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Contracts Keyed to Blum
Feldman v. Google, Inc.
Citation:513 F. Supp. 2d 229 (2007)
Feldman signed up for online advertisements through Google’s program, AdWords. Before having an active account, Feldman had to agree to Google’s “terms and conditions” which were laid out in a scroll box and also available in a printer-friendly version. On the top of the agreement the words, “Carefully read the following terms and conditions” were printed in bold. Part of the contract was visible without having to scroll, including a provision stating that consent to its terms created a binding agreement. Feldman must have clicked on the “I agree” button at the end of the terms and conditions in order to create his active account.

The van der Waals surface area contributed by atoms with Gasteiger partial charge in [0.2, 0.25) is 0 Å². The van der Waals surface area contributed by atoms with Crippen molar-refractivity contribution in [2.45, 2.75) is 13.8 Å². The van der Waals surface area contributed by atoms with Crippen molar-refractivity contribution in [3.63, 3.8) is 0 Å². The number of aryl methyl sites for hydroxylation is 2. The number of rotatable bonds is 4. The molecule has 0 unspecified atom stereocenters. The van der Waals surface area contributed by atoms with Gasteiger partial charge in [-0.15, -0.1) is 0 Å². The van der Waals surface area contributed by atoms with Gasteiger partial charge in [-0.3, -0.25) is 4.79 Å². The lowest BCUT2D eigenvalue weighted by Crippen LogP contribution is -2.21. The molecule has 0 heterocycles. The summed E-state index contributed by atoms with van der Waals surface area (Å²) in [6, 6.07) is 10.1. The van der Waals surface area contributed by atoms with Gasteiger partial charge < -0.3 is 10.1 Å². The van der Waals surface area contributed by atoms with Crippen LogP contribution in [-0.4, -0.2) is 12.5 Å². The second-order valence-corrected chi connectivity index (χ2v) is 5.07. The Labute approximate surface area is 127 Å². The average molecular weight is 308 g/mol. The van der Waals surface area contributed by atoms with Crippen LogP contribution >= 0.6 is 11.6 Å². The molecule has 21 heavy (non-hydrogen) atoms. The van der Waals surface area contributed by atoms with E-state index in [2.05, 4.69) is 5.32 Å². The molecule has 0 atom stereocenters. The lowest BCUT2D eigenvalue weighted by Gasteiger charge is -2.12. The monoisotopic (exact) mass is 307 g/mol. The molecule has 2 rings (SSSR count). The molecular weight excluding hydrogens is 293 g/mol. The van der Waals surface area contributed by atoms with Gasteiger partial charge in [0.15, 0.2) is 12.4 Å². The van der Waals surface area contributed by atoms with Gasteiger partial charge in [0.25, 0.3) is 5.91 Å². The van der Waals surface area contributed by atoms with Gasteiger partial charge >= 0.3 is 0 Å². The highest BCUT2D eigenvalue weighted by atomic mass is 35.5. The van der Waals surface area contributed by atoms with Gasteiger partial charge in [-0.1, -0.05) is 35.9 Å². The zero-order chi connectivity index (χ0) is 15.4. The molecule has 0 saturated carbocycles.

After creating his account, Feldman was the victim of “click fraud” meaning that someone repeatedly clicked on his ad so that he would be charged a lot, as he had to pay per click. Feldman claimed that he did not have actual knowledge of the terms of the contract when he signed up for this service because he did not read the contract and therefore he was not warned of this risk.
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